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Gold Brick Movie Review

Gold Brick Movie Review

“Gold Brick” is a quirky heist flick with a comedic twist that feels like it’s straight out of the ’90s. But let’s be real. Everything has its roots in the past, and the ’90s are no exception. You can see the influence of iconic directors like Quentin Tarantino, Danny Boyle, and Guy Ritchie even now in 2023. However, “Gold Brick” director Jeremie Rozan adds a unique touch to this familiar genre by weaving in an anti-capitalist message with a distinctly French flavor. It’ll be interesting to see if Rozan’s approach breathes new life into a well-trodden path.

Imagine a place called Chartres, nestled in the heart of France, just a stone’s throw from Paris. Here, we find the Breuils, a made-up family who reign supreme in this imagined version of the city. They’re like royalty, but in a capitalist sense—they’ve got a luxury perfume business that’s been in their hands so long, they’ve raised a bunch of privileged heirs who’ve never known anything else. It’s all fiction, of course, but it mirrors reality in so many ways.

Enter Sauveur, played by Raphael Quenard. He’s our main man, a blue-collar hero who shares his witty thoughts through voiceover narration. He’s a grown man who probably should have moved out from his parent’s place by now, but there he is. His frustration with the elite has been simmering for years. As a server’s son at a fancy local eatery, he watched the Breuils enjoy fine dining and skimp on tips. Fast forward, and Sauveur, along with his buddy Scania (Igor Gotesman), tries to make a go of it with a small delivery service—only to be squashed by the Breuil corporation. And when Sauveur desperately needs a job, guess who ends up being his employer? Yep, the Breuils.

There’s Sauveur, perched at his station in the warehouse, glaring as luxury items he can’t afford pass him by. He’s earning peanuts, working under a boss who’s not above pocketing a slice of the already tiny bonus checks. But the monotony of the job gives a guy like Sauveur plenty of time to cook up a little side hustle.

Here’s the scoop: The old man Breuil bites the dust, and his hopelessly inept son Patrick (Antoine Gouy) steps up as the new CEO. To mark the occasion, every worker gets a swanky bottle of perfume. Sauveur couldn’t care less about the gift, so he throws it up online and bam! It sells for 50 Euro almost instantly. That gets him thinking.

Sauveur starts sneaking out a few bottles here and there, stashed in the trash, with Scania lending a hand. When selling them online becomes too risky, he turns to the black market, where guys peddling hot electronics at flea markets are more than happy to take the merchandise off his hands. In the midst of all this, Sauveur wins over Virginie (Agathe Rousselle), the HR manager who’s been snubbed for a promotion by the boss’s privileged son—the same clueless heir whose wife has her own reasons for pushing him to sell the company to Nougarolis (Gregoire Colin), a big shot in the discount retail game.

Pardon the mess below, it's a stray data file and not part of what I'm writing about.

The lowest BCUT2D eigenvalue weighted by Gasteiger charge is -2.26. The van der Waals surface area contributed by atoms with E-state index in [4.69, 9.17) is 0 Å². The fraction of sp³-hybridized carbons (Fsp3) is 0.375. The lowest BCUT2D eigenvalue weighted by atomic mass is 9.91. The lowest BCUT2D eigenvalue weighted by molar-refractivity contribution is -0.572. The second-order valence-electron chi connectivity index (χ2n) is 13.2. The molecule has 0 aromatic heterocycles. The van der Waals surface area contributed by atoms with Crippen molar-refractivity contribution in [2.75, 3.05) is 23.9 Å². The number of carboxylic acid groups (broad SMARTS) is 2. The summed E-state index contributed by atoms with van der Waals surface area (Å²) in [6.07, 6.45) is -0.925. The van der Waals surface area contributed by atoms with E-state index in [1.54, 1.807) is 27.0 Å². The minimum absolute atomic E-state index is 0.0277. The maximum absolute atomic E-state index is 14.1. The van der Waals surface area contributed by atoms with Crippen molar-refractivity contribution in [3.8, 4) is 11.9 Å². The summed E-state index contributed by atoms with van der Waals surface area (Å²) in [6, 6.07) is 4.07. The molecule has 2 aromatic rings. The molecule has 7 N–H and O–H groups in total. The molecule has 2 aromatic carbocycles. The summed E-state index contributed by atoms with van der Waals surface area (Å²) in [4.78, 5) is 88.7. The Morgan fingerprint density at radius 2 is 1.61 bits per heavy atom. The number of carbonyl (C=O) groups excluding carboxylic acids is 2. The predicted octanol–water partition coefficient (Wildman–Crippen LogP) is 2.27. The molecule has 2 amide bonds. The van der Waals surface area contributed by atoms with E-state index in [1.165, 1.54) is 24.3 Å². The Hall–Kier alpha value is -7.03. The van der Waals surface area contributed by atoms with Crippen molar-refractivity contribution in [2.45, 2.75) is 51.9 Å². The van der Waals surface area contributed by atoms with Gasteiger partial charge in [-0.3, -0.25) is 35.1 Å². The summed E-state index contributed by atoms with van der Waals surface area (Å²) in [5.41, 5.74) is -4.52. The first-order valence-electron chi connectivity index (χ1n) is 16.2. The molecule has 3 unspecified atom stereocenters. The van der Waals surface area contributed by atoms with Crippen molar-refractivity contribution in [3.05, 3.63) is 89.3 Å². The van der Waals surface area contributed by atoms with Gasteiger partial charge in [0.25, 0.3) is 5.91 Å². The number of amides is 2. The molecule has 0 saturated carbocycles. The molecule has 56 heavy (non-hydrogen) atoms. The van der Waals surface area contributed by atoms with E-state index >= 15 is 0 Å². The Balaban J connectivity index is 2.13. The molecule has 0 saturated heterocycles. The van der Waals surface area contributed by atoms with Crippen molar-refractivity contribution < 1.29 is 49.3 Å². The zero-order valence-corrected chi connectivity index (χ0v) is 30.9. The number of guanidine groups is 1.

Virginie is sitting on a juicy piece of gossip: the company’s fancy inventory system has overlooked 2.5 million Euro worth of perfume. So she teams up with Sauveur to pinch nearly all of it—just shy of the total, to keep things under wraps. They concoct a plan that seems simple enough until, predictably, it’s not. And that’s when the real fun begins, with twists and turns that are sure to entertain because that’s what this whole caper is all about.

Quenard carries himself with a charm reminiscent of a young Viggo Mortensen, which is quite captivating – if only the script had done more to showcase this appeal.

“Gold Brick” is decent, though I can’t muster much more excitement than that. It’s a brisk 95-minute flick, a fun little heist movie that feels like the blue-collar cousin of “Ocean’s 11,” complete with cheeky Guy Ritchie-esque sequences, a plot about outsmarting the competition, and a cast of quirky characters. Sure, the editing could be tighter, the story twists more intricate, and the characters more unforgettable. The film gives off the vibe of a director just getting their bearings, playing it cautiously, and sticking to the genre playbook.

Rozan seems content with crafting a mildly entertaining film, eliciting a few laughs while taking a swing at criticizing modern capitalism. We naturally root for the underdog thief, especially when they’re up against the excessively wealthy; it’s frustrating to see how big companies could easily improve many lives if the top brass cared even a little. However, “Gold Brick” doesn’t quite ignite a fiery passion; Sauveur’s antics are more tame than thrilling, lacking suspense or high-stakes excitement. Rozan opts for a light touch, keeping things engaging enough to fend off the boredom on a dreary day.

“Gold Brick” isn’t unenjoyable, and while films need a bit more oomph to really shine in today’s overflowing streaming market, it’s sufficiently entertaining as a nostalgic piece. Go ahead and stream it, but temper your expectations.

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